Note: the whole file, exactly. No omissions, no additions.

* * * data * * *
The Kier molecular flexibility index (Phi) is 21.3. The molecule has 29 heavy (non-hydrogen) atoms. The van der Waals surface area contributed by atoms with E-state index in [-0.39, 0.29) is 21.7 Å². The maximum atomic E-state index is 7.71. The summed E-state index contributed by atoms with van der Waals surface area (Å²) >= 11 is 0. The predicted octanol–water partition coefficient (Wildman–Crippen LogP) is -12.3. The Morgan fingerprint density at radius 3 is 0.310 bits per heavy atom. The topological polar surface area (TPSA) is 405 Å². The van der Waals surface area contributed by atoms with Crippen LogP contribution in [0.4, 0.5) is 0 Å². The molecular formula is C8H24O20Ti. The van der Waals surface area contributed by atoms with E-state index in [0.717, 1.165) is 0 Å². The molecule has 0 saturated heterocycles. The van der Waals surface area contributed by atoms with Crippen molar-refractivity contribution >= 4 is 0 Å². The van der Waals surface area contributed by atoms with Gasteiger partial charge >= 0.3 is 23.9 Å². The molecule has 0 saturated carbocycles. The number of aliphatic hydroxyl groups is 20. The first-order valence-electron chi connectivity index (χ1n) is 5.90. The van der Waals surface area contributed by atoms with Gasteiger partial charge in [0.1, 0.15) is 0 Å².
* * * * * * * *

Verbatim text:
The Kier molecular flexibility index (Phi) is 21.3. The molecule has 29 heavy (non-hydrogen) atoms. The van der Waals surface area contributed by atoms with E-state index in [-0.39, 0.29) is 21.7 Å². The maximum atomic E-state index is 7.71. The summed E-state index contributed by atoms with van der Waals surface area (Å²) >= 11 is 0. The predicted octanol–water partition coefficient (Wildman–Crippen LogP) is -12.3. The Morgan fingerprint density at radius 3 is 0.310 bits per heavy atom. The topological polar surface area (TPSA) is 405 Å². The van der Waals surface area contributed by atoms with Crippen LogP contribution in [0.4, 0.5) is 0 Å². The molecular formula is C8H24O20Ti. The van der Waals surface area contributed by atoms with E-state index in [0.717, 1.165) is 0 Å². The molecule has 0 saturated heterocycles. The van der Waals surface area contributed by atoms with Crippen molar-refractivity contribution >= 4 is 0 Å². The van der Waals surface area contributed by atoms with Gasteiger partial charge >= 0.3 is 23.9 Å². The molecule has 0 saturated carbocycles. The number of aliphatic hydroxyl groups is 20. The first-order valence-electron chi connectivity index (χ1n) is 5.90. The van der Waals surface area contributed by atoms with Gasteiger partial charge in [0.1, 0.15) is 0 Å².